There is no support, in the scientific literature, that “more is better.”  As a matter of fact, there can be a diminishing return as workout frequency and volume increase.

The key is to focus on effort, not time.

You can get the same – or better – results in less time, but you have to work hard.  Think workout intensity instead of workout duration.

More importantly, your training should incorporate task-specificity: The appropriate weight, repetitions, sets, rest intervals, and exercise selection, based on your desired goal/outcome. (a qualified, knowledgeable strength and conditioning professional can help!)

Work hard and work smart.


Your thoughts?

Stay in the Game

8 Aug

NCAA FOOTBALL 2010: Oct 02 Wyoming at ToledoIt’s important for athletes (and everyone else) to take care of themselves, physically and mentally.  You can’t skip the basics of good physical and mental health and expect to perform at a high level.  Here are some tips to help you stay active:

Make exercise a habit.  If you do something on a regular basis, it becomes part of your life.  Regular exercise has demonstrated the ability to improve physical and mental well-being.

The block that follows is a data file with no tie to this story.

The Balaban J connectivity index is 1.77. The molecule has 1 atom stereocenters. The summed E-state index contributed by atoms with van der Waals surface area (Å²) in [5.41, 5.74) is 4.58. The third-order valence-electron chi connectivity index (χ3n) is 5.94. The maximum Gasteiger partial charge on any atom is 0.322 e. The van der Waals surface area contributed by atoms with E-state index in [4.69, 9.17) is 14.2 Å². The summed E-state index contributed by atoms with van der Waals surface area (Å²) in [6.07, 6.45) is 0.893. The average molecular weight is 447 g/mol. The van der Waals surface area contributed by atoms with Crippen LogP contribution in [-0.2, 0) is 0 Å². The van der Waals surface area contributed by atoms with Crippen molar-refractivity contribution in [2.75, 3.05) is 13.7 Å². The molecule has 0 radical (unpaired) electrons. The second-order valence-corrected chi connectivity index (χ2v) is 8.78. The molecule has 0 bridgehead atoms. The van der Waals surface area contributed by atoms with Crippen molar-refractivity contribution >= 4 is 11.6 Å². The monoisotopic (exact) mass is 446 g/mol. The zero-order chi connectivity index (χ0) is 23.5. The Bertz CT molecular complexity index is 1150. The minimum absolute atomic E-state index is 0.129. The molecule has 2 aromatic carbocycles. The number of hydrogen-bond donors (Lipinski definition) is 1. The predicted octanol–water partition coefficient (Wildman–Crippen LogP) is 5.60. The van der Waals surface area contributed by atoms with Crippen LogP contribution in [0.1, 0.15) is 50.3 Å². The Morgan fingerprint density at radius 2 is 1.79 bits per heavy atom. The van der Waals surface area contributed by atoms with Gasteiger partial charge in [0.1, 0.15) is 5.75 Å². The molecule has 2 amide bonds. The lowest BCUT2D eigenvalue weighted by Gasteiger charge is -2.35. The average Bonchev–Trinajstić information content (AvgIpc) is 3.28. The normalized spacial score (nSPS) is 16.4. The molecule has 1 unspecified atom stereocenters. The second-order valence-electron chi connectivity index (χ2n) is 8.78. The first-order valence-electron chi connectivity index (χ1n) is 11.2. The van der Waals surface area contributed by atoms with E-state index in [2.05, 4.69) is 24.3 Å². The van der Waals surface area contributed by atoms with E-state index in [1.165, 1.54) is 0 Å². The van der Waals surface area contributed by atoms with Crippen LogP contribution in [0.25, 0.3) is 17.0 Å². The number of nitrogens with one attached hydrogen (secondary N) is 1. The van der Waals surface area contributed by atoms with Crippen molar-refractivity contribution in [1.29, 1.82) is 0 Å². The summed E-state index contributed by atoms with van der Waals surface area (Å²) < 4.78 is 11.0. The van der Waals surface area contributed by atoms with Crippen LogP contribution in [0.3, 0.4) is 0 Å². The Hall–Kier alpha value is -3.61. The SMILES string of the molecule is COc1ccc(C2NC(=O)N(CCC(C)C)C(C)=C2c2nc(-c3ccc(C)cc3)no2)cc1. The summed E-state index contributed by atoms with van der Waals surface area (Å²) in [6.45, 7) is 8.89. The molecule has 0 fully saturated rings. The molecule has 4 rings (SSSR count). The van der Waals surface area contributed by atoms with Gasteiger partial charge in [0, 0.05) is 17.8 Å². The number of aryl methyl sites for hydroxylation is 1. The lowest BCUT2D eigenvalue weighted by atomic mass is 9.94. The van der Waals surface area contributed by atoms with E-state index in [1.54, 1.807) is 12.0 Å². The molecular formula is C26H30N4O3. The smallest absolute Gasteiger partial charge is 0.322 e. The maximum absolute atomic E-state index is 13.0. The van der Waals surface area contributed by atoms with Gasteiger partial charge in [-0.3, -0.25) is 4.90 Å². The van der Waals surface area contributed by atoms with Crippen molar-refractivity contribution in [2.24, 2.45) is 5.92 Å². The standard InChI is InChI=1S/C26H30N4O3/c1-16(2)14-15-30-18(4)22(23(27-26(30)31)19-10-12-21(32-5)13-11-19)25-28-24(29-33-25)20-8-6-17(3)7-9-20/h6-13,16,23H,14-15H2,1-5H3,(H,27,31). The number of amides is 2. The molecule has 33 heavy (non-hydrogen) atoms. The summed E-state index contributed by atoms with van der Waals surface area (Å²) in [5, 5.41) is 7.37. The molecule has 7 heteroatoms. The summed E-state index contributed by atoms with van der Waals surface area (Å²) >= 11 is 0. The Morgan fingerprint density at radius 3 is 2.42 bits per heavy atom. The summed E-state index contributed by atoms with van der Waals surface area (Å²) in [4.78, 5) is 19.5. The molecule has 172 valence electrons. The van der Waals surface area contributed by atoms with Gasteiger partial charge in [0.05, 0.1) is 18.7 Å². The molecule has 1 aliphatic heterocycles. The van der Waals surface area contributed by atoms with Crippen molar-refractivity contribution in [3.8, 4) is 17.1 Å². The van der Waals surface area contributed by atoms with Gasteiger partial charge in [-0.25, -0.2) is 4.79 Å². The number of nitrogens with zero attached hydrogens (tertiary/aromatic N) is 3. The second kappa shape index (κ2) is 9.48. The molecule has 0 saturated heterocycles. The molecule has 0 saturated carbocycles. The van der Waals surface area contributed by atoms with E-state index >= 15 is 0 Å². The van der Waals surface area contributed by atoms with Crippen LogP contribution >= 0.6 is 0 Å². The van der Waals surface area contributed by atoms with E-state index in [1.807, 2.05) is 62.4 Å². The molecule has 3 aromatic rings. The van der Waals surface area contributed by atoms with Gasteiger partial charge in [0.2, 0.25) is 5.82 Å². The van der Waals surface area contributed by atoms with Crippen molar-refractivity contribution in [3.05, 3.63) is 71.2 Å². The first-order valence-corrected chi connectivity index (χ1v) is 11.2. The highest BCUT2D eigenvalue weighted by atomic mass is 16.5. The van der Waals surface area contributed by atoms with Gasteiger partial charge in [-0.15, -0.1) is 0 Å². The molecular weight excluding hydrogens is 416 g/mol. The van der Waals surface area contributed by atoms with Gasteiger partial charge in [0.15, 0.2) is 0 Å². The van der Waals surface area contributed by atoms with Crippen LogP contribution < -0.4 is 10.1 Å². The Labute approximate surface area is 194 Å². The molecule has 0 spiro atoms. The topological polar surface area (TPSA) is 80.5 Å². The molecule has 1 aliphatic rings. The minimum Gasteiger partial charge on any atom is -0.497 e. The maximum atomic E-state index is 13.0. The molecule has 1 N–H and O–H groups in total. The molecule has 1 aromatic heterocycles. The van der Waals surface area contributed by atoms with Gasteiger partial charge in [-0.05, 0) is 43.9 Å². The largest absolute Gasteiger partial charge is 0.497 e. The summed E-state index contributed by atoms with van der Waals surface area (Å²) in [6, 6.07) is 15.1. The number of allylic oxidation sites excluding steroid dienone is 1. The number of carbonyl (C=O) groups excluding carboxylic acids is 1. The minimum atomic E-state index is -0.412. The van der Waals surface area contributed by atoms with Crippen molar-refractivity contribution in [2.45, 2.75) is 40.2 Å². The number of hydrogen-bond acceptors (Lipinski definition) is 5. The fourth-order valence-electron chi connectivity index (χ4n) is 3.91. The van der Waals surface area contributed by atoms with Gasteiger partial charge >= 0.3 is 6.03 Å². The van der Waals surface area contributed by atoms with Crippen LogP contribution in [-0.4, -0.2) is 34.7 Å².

Take it easy.  Try to relax rather than putting a lot of stress on yourself.  When you’re relaxed, you’ll be better prepared and see things more clearly.

Listen to your body.  One of the biggest mistakes athletes make is coming back from injury too soon.  Take some time to allow your body to heal normally.

Don’t overdo it… moderation is the key.  Whether it’s your diet or exercise, avoid an extreme, fanatical approach and don’t go overboard.

Believe in you.  When you’re confident, it enhances a lot of things, including your physical and mental performance and achievement.


Your thoughts?

I’ll Just Go to the Gym Tomorrow…

5 Aug

Stop-300x200[1]Does this sound familiar?  Perhaps something you, yourself, have thought or said?

Don’t let a busy schedule derail your exercise or weight-loss goals.  Exercise isn’t about having time, it’s about making time.  If it’s important, you’ll make time (and it is important).

So how do you solve the time problem? Maybe you need to convince yourself that  lack of time isn’t actually the problem. It’s you. Instead of coming up with  creative ways to talk yourself out of your workout, spend some brain power on  talking yourself into working out.

Stop wasting time on unnecessary activities.  Many of us spend far too much of our precious time lounging on the sofa watching mindless television programs, or sitting in front of a computer.